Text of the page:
So we were basically performing covers of covers. We were a “Deep Cover Band”. I eventually pushed for us to write original songs and we did come up with some rocking riffs and lyrics, but Garage Inc. will always be the warm-up album for playing rock star in my mind.
I would never have discovered Primus if not for children’s theater. A strange statement to be sure, but the truth nonetheless. I had gotten a paying job acting in plays for kids at a local theater located in a shopping mall and one of my co-stars became an instant friend. I tried to get him to play KISS when we would go out on adventures but he wasn’t having it. Instead he always popped a Primus CD in his car stereo.
I never really connected with “Wynona’s Big Brown Beaver” or “Jerry Was a Race Car Driver”, but the day my friend played “Momma Didn’t Raise No Fool” from the band’s newest album, Antipop, I was hooked. It’s still the only Primus album I own, but tracks like “Laquerhead”, “Natural Joe” and “Coattails of a Deadman” keep me coming back again and again. As I understand it, most hardcore fans didn’t dig this release from the band, but it will always be my Primus.
Buckethead-Robots and Monsters (1999)
After enjoying Antipop, my friend took me to a Primus concert and opening up for the band was a guy in a blank, white face mask with a KFC bucket on his head. I was enamored with his robotic movements and lightning fast guitar riffs played over funky beats. This was Buckethead. The next day I ran over to the Wherehouse record store and bought his album Robots and Monsters, which totally delivered on the live experience. Weird, but solid guitar tunes with guests vocalists like Bootsy Collins and Les Claypool from Primus added another dimensions to the demented music.
In my usual fashion I bought all the Buckethead albums I could find, even Japanese imports, then at the height of it all dressed as Buckethead for Halloween that year, mimicking his robotic movements all night and not uttering a word under my mask. I’ve seen the guy live a couple times since then and he’s still provides a one of a kind concert experience.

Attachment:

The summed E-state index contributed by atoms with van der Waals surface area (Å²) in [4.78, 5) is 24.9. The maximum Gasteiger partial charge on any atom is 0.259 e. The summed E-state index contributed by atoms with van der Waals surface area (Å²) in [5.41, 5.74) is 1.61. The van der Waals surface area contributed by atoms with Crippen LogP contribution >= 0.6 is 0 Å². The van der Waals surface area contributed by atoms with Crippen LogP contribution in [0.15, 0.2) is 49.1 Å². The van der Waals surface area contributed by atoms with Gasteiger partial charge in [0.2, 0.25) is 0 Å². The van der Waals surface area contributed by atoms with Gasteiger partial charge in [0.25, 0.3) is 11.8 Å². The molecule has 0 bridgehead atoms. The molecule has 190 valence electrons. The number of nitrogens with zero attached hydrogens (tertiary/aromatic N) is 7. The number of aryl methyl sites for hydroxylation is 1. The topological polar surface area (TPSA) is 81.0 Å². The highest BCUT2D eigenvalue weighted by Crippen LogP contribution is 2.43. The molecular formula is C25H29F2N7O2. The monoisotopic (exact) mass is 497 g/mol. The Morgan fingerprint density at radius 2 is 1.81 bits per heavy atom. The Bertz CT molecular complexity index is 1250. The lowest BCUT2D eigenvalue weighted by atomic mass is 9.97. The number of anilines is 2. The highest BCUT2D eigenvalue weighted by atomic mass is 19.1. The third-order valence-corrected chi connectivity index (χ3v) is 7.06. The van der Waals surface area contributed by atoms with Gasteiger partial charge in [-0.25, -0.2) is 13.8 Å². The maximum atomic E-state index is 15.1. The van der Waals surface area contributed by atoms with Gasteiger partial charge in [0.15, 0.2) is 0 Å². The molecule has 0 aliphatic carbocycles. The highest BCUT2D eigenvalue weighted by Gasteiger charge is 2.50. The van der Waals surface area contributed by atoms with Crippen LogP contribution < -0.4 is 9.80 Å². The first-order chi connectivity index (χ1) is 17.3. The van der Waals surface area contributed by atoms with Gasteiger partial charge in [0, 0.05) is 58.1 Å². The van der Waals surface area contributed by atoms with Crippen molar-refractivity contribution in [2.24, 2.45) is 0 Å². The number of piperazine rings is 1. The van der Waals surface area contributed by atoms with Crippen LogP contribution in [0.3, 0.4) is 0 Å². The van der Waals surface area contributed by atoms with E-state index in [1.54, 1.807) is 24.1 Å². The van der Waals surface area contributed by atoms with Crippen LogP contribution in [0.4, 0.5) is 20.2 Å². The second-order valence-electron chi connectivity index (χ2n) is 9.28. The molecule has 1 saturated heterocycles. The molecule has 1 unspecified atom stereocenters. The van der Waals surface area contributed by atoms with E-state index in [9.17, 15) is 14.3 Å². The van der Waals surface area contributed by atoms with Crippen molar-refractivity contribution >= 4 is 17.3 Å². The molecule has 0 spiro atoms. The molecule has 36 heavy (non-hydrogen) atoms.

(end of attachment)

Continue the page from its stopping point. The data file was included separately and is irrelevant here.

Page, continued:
As we reach the final album of my playlist, I realize how influential the year 1999 was for me in terms of my musical taste and this album is the big dog. At this point I was 2 years into my heavy metal education and was entering Punk 101. The Misfits featuring Glenn Danzig were a band that had catchy tunes, but offensive lyrics, so when the more PG-13 version of the band called simply Misfits hit the scene with American Psycho in 1997 I was all in.
I remember spending hours on the internet leading up to the release of the album listening to 30 second clips of tracks like “Forbidden Zone” and “Fiend Club” on a loop, counting the days until the CD would appear at the local music store. Once it hit my Sony Discman I never stopped listening. Beginning to end it is a masterpiece of gothic metal that strayed far from their punk roots but that was fine by me.
Famous Monsters was the second album from this incarnation of the band to feature Michale Graves on lead vocals and he was absolutely my rock idol. His stage antics were those of literal psycho, seemingly suffering from many mental afflictions and I was entranced every time my bandmates and I saw the Misfits live (at least 5 times) on that tour. If there is one album that had remained in constant rotation from my high school playlist to now, Famous Monsters is it.
It’s interesting to see how an introduction to one band led to another in my high school musical listening experience, but at the core of it all were the friendships and experiences behind the music. I’ll be curious to hear how many of you were listening along to these same tunes in different parts of the country. So be sure to share some of your favorites in the comments below.